Migrate a user cluster to Controlplane V2

This document shows how to migrate a version 1.29 or higher user cluster using kubeception to Controlplane V2.

1.29: Preview
1.28: Not available
1.16: Not available

About user cluster control planes

Prior to Google Distributed Cloud version 1.13, the control plane for a user cluster ran on one or more nodes in an admin cluster. This kind of control plane is referred to as kubeception. In version 1.13, Controlplane V2 was introduced for new user clusters. When Controlplane V2 is enabled, the control plane for the user cluster runs in the user cluster itself.

The benefits of Controlplane V2 include the following:

  • Failure isolation. An admin cluster failure does not affect user clusters.

  • Operational separation. An admin cluster upgrade does not cause downtime for user clusters.

  • Deployment separation. You can put the admin and user clusters in different failure domains or geographical sites. For example, a user cluster in an edge location could be in a different geographical site from the admin cluster.


To migrate a user cluster to Controlplane V2, the user cluster must meet the following requirements:

  • The user cluster must be version 1.29 or higher. The admin cluster and node pools can be one or two minor versions lower than the user cluster. If needed, upgrade the cluster.

  • The user cluster must have Dataplane V2 enabled. This field is immutable, so if Dataplane V2 isn't enable on the cluster, you can't migrate it to Controlplane V2.

  • The user cluster must be configured to use either the MetalLB or a manual load balancer. If the user cluster is using the SeeSaw load balancer, you can migrate it to MetalLB.

  • Review the IP addresses planning document, and ensure that you have enough IP addresses available for the user cluster's control plane nodes. The control plane nodes require static IP addresses, and you will need an additional IP address for a new control plane virtual IP (VIP).

Update the user cluster configuration file

Make the following changes to the existing user cluster configuration file:

  1. Set enableControlplaneV2 to true.

  2. Optionally, make the control plane for the Controlplane V2 user cluster highly available (HA). To change from a non-HA to to an HA cluster, change masterNode.replicas from 1 to 3.

  3. Add the static IP address (or addresses) for the user cluster control plane node(s) to the network.controlPlaneIPBlock.ips section.

  4. Fill in the netmask and gateway in the network.controlPlaneIPBlock section.

  5. If the network.hostConfig section is empty, fill it in.

  6. If the user cluster uses manual load balancing, configure your load balancer to include the control plane node IPs for data plane traffic:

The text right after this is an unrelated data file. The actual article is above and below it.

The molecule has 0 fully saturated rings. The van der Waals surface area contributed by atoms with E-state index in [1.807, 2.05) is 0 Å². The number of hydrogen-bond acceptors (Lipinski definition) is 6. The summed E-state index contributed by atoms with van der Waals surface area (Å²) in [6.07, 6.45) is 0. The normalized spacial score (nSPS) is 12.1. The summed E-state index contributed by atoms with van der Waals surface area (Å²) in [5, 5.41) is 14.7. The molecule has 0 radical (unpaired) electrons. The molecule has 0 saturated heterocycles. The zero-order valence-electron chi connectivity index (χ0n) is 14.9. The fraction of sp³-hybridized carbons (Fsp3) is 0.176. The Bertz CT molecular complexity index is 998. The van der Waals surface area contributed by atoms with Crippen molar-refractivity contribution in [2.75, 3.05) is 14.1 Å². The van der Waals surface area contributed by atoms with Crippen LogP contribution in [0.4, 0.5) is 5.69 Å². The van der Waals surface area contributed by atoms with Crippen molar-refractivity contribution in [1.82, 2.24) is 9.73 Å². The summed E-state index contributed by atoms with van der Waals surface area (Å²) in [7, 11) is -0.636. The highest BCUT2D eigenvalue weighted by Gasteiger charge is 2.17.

• (ingressVIP:80) -> (CP_NODE_IP_ADDRESSES:ingressHTTPNodePort)
    • (ingressVIP:443) -> (CP_NODE_IP_ADDRESSES:ingressHTTPSNodePort)
  7. Update the loadBalancer.vips.controlPlaneVIP field with the new IP address for the control plane VIP. Note that it has to be in the same VLAN as the control plane node IPs.

  8. All of the previous fields are immutable except when updating the cluster for the migration. Be sure to double check all settings.

  9. Run gkectl diagnose cluster, and fix any issues that the command finds.

    gkectl diagnose cluster --kubeconfig=ADMIN_CLUSTER_KUBECONFIG \

    Replace the following:

    • ADMIN_CLUSTER_KUBECONFIG: the path of the admin cluster kubeconfig file.

    • CLUSTER_NAME: the name of the user cluster.

Adjust manual load balancer configuration

If your user cluster uses manual load balancing, do the step in this section. Otherwise skip this section.

Similarly to configure your load balancer for a CPv2 user cluster, for each of the three new control-plane node IP addresses that you specified in the network.controlPlaneIPBlock section, configure the mappings in your load balancer:

  • (ingressVIP:80) -> (NEW_NODE_IP_ADDRESS:ingressHTTPNodePort)
  • (ingressVIP:443) -> (NEW_NODE_IP_ADDRESS:ingressHTTPNodePort)

Update the cluster

Run the following command to migrate the cluster to Controlplane V2:

gkectl update cluster \

Replace the following:

  • ADMIN_CLUSTER_KUBECONFIG: the path of the admin cluster kubeconfig file.

  • USER_CLUSTER_CONFIG: the path of the user cluster configuration file.

The command does the following:

  1. Create the control plane of a new cluster with ControlPlane V2 enabled.

  2. Stop the Kubernetes control plane of the kubeception cluster.

  3. Take an etcd snapshot of the kubeception cluster.

  4. Power off the user cluster control plane nodes of the kubeception cluster. Note that for the sake of failure recovery, that is, falling back to the kubeception cluster, the nodes are not deleted until the completion of the migration.

  5. Restore the cluster data in the new control plane with the aforementioned etcd snapshot.

  6. Connect the nodepool nodes of the kubeception cluster to the new control-plane, which is accessible with the new controlPlaneVIP.

  7. Reconcile the restored user cluster to meet the end state of the cluster with ControlPlane V2 enabled.


  • During the migration, there's no downtime for user cluster workloads.

  • During the migration, there is some downtime for the user cluster control plane. More specifically, the control plane is unavailable between step 2 and the completion of step 6. (The downtime is less than 7 minutes based on our tests, but the actual length depends on your infrastructure).

  • At the end of the migration, the user cluster control plane nodes of the kubeception clusters are deleted. If the admin cluster has network.ipMode.type set to "static", you can recycle some of the unused static IPs by removing them from the admin cluster configuration file and run gkectl update admin. You can list the admin cluster node objects with kubectl get nodes -o wide to see what IPs are in use.